MDA: Dicamba to remain available for producers in 2023

The Minnesota Soybean Growers Association is pleased with the Minnesota Department of Agriculture’s (MDA) decision to keep state-specific use restrictions for three dicamba herbicide products the same for the 2023 growing season in Minnesota. The restrictions are aimed at curbing off-site movement of the products. In February, the EPA also announced it would not overrule MDA’s decision, clearing the way for Minnesota farmers to safely use dicamba in 2023.

“Our No. 1 goal was to keep this product for safe use because it does work,” said MSGA President Bob Worth, who also chairs MSGA’s Drift Task Force. “We’re glad the Minnesota Department of Agriculture is working to make that happen.”

The affected dicamba formulations are Engenia by BASF, Tavium by Syngenta and XtendiMax by Bayer. These are the only dicamba products labeled for use on dicamba-tolerant soybeans.

The three products are registered for use in Minnesota in 2023 with the following restrictions:

  • DATE CUTOFF: No application shall be made south of Interstate 94 after June 12, 2023. North of Interstate 94, use is prohibited after June 30, 2023.
  • TEMPERATURE CUTOFF: No application shall be made if the air temperature of the field at the time of application is over 85 degrees Fahrenheit or if the National Weather Service’s forecasted high temperature for the nearest available location for the day exceeds 85 degrees Fahrenheit.

Users can download these restrictions from the product manufacturer’s website, and they must be in the user’s possession during application.

“These restrictions mirror what we did in 2022 when we saw a major decrease in complaints of off-target movement from the previous year,” MDA Commissioner Thom Petersen said. “These products must be used without impacts on neighboring homes, farms, and gardens. The Minnesota-specific restrictions are based on scientific evidence from our drift investigations and discussions with the University of Minnesota Extension and Minnesota Soybean Growers Drift Task Force.”

During the 2022 growing season, MDA received 25 formal complaints and eight responses to an informal survey, all alleging off-target movement. This was a major decrease from 2021, which saw a total of 304 formal complaints and survey responses.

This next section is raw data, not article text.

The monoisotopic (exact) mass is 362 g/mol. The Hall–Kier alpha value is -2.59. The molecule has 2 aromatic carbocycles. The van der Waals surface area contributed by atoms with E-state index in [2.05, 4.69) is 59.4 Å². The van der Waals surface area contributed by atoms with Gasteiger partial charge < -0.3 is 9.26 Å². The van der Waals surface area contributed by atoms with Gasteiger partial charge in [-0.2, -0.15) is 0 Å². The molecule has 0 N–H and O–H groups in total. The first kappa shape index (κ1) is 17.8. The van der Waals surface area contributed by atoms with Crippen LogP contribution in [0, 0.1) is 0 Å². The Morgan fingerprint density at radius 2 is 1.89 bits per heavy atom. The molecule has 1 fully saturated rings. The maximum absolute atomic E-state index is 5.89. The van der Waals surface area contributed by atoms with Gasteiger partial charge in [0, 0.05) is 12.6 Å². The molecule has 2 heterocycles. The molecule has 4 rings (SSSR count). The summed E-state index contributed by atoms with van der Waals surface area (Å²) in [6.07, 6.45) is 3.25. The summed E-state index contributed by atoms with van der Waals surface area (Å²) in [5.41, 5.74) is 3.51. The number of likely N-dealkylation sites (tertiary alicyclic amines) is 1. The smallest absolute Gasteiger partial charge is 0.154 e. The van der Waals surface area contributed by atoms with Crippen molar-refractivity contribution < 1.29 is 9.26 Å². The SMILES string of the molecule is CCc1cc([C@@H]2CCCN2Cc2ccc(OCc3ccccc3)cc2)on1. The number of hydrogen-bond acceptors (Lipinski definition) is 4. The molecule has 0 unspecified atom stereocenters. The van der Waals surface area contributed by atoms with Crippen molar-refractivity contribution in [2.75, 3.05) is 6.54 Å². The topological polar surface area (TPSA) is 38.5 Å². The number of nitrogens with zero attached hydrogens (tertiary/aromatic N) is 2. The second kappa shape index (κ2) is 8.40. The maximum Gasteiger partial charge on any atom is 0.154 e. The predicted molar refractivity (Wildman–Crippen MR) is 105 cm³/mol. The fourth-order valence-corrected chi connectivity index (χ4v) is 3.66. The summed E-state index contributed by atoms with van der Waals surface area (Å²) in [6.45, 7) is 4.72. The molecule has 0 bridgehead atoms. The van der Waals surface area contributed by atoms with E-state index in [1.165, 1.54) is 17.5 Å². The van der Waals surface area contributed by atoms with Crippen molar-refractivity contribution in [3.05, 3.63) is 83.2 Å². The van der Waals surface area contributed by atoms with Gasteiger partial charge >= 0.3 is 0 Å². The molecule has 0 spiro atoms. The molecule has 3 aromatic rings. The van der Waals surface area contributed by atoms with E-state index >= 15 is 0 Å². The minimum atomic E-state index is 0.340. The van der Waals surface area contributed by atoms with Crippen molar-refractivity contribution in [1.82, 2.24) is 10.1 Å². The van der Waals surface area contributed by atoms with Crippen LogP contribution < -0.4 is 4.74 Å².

Other federal requirements for the products that appear on the product labels include:

  • Requiring an approved pH-buffering agent, also known as a volatility reducing agent, be tank mixed with dicamba products prior to all applications
  • Requiring a downwind buffer of 240 feet and 310 feet in areas where listed endangered species are located
  • Additional recordkeeping items

In addition to the cutoff date, Xtendimax and Tavium have crop growth stage cutoffs.

Since dicamba was first registered for use on dicamba-tolerant soybeans in the 2017 growing season, MDA has fielded complaints each year of alleged off-site movement onto neighboring property. The chemical is highly volatile and can damage non-target plant species through spray drift and/or volatilization. Volatility is influenced by several factors including temperature, relative humidity, rate of application, and crop stage. The annual totals of complaints were:

2022: 32 reports
2021: 304
2020: 128
2019: 20
2018: 51
2017: 249

“The restrictions worked perfectly last year,” Worth said. “The people that had any problems, it happened because they went off-label and applied it wrong.”

In Minnesota, Engenia, Tavium and XtendiMax formulations of dicamba are approved for use on dicamba-tolerant soybeans only and are “Restricted Use Pesticides.” The dicamba products are only for retail sale and use by certified applicators.

Pesticide product registrations are renewed on an annual basis in Minnesota.

Follow The Conversation